Share this story
Close X
Switch to Desktop Site

People Tell How to Do With Less

In Valentina Zefirova's Moscow household, the economic crisis has trickled down to the family cat: Instead of canned pet food, Kesha now eats a more affordable homemade porridge.

Japanese tax accountant Yuko Tsukamoto is cutting back on small luxuries.

About these ads

Korean bank manager Cheigh Chong Hwa stopped eating meat at lunch every day.

Venezuelan hairdresser Marina Lugo has given up her car.

Asia's economic crisis, Russia's spiral into financial and political upheaval, and President Clinton's uncertain political future have rattled markets worldwide. The turbulence has Latin America teetering on the edge of recession.

The international uncertainty has changed lives, bumping millions out of the middle class. As governments struggle with the big problems, vast numbers of people are figuring out how to cope with falling incomes and rising prices. Poverty is growing even within the world's richest nations, according to a recent United Nations report that documents a widening gap between rich and poor.

Mr. Cheigh could be speaking for many people in financially vulnerable countries when he says, "Koreans have to tighten their belts."

Certainly, Ms. Lugo the hairdresser would agree. Like many Venezuelans, she says she has slipped from a middle class that expanded in the '70s with the country's oil boom. That boom left Venezuela heavily dependent on the caprices of global petroleum prices.

And when Asia's financial crisis set in a year ago, an ensuing economic slowdown sent the price of a barrel of oil south by about a third. It wasn't long before Asia's woes hit Lugo's pocketbook.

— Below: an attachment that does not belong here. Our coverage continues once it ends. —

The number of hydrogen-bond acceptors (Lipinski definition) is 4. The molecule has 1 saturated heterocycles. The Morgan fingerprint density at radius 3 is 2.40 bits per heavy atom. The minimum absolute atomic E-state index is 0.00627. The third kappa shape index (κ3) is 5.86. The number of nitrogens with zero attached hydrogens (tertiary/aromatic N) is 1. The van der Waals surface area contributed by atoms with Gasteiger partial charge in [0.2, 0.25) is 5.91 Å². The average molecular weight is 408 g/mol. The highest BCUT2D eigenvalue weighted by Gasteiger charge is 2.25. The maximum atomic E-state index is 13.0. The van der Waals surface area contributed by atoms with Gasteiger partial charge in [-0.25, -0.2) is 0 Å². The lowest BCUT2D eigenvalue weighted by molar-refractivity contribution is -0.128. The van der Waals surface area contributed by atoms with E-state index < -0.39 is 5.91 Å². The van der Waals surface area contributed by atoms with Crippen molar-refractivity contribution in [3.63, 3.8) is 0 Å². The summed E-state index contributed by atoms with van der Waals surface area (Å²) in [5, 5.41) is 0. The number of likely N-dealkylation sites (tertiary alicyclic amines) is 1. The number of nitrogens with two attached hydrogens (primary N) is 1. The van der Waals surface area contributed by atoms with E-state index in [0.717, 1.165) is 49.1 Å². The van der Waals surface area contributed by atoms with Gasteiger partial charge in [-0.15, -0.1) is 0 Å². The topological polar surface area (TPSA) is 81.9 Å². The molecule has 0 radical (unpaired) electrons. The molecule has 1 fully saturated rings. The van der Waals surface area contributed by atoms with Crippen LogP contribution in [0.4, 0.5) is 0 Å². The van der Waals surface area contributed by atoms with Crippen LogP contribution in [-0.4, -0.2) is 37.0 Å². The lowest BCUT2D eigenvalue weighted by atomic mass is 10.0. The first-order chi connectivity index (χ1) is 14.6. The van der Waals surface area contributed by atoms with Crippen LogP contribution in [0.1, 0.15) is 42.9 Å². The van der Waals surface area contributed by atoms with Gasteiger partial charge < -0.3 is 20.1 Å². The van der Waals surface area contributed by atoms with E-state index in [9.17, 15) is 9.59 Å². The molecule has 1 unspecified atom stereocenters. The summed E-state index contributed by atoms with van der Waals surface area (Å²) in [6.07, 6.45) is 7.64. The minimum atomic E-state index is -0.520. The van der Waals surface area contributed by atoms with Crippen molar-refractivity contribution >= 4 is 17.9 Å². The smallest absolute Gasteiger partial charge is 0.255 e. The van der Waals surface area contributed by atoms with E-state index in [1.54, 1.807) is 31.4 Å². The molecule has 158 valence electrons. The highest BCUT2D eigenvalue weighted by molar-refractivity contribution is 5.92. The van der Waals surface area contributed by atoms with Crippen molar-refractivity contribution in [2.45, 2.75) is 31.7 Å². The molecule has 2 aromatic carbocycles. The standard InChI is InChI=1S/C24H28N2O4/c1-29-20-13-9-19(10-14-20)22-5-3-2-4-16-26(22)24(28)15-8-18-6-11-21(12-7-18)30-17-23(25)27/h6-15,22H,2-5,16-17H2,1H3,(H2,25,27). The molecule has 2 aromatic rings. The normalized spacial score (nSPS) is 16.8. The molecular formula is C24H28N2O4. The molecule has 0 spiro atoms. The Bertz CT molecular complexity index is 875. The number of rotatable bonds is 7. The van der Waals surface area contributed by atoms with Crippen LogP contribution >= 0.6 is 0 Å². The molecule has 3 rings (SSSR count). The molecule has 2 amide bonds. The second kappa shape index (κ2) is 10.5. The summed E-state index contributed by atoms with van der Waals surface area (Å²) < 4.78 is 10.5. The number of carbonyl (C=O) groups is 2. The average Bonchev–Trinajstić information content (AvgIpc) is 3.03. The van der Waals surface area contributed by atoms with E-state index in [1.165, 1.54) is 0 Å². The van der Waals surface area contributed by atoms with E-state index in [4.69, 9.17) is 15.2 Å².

About these ads

"I used to treat myself to an occasional lunch out," she says wistfully, "but no more. Now I just bring in a little something from home."

Lugo says clipping locks for eight hours a day, six days a week - at $3.50 a head - barely gets her by. "For the same week's worth of groceries it took [about $45] to buy a year ago, now you need about [$60]." If she didn't have one of her three sons living with her and sharing the bills, she's not sure she'd be able to keep her apartment.

Such downward mobility is frightening to Lugo, but not new. Eight years ago she had a car, which was normal for a hard-working hair cutter in a country with subsidies that still gives Venezuelans some of the world's cheapest gas.

"But then [in 1991] the car was breaking down and it was too expensive to keep up. There was no question of getting another one," Lugo says with a laugh, "so now I take public transit."

Pink slips where there were none

Cheigh, a manager at the Korea Development Bank (KDB), has held onto his car, but often wonders if he'll be able to say the same thing about his job.

When Korea's economic crisis exploded late last year, overleveraged banks emerged at the heart of a corrupt nexus. For years, businessmen bribed politicians to pressure the banks to support financially unsound projects.

KDB is state-owned, thus safer than other banks, but Cheigh feels squeezed - not surprising in a country where workers have been accustomed to lifetime employment. Bonuses and incentives totaling 20 percent of Cheigh's pay have been cut. In the past year, more than one-third of Cheigh's middle-aged colleagues have been dismissed.

The uncertainty at work is compounded by the economy's slide. "I own an apartment, but its value has dropped 30 to 40 percent," he says. Cheigh's response? Work harder and make do with less.

"Lunch is completely different. You used to never see people sit and eat 3,000 won ($2.30) meals. In the past ... I went to really fancy restaurants, [and ate] meat almost always."

At home, Cheigh's wife teaches music to earn something extra. "Even before [the crisis], my family lived [economically]. We didn't waste money on eating out. My kids don't wear brand-name clothes. I only spent money when I had to."

Sacrifices that affect the future

Cheigh might be giving up meat at lunch, but for Indonesia's Judith Soehardjono, having the option to make that sacrifice would be a luxury.